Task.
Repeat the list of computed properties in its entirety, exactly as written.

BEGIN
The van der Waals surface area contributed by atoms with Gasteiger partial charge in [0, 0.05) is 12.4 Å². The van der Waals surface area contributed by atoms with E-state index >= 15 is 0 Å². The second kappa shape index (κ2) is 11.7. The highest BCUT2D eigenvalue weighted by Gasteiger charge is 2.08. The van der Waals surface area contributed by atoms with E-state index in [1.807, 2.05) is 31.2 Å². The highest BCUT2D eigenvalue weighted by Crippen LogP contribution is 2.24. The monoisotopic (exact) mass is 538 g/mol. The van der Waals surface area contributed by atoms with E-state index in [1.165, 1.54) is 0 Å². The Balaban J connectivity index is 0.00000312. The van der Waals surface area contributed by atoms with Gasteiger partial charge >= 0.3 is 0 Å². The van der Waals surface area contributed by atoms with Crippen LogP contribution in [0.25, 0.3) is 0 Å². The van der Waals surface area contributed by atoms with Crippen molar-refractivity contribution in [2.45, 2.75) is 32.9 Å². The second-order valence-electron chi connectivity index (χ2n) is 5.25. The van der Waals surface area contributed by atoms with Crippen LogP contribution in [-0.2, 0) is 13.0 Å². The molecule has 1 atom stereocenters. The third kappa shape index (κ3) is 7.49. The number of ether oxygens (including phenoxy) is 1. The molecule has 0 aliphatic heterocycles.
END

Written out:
The van der Waals surface area contributed by atoms with Gasteiger partial charge in [0, 0.05) is 12.4 Å². The van der Waals surface area contributed by atoms with E-state index >= 15 is 0 Å². The second kappa shape index (κ2) is 11.7. The highest BCUT2D eigenvalue weighted by Gasteiger charge is 2.08. The van der Waals surface area contributed by atoms with E-state index in [1.807, 2.05) is 31.2 Å². The highest BCUT2D eigenvalue weighted by Crippen LogP contribution is 2.24. The monoisotopic (exact) mass is 538 g/mol. The van der Waals surface area contributed by atoms with E-state index in [1.165, 1.54) is 0 Å². The Balaban J connectivity index is 0.00000312. The van der Waals surface area contributed by atoms with Gasteiger partial charge >= 0.3 is 0 Å². The van der Waals surface area contributed by atoms with Crippen LogP contribution in [0.25, 0.3) is 0 Å². The van der Waals surface area contributed by atoms with Crippen molar-refractivity contribution in [2.45, 2.75) is 32.9 Å². The second-order valence-electron chi connectivity index (χ2n) is 5.25. The van der Waals surface area contributed by atoms with Crippen LogP contribution in [-0.2, 0) is 13.0 Å². The molecule has 1 atom stereocenters. The third kappa shape index (κ3) is 7.49. The number of ether oxygens (including phenoxy) is 1. The molecule has 0 aliphatic heterocycles.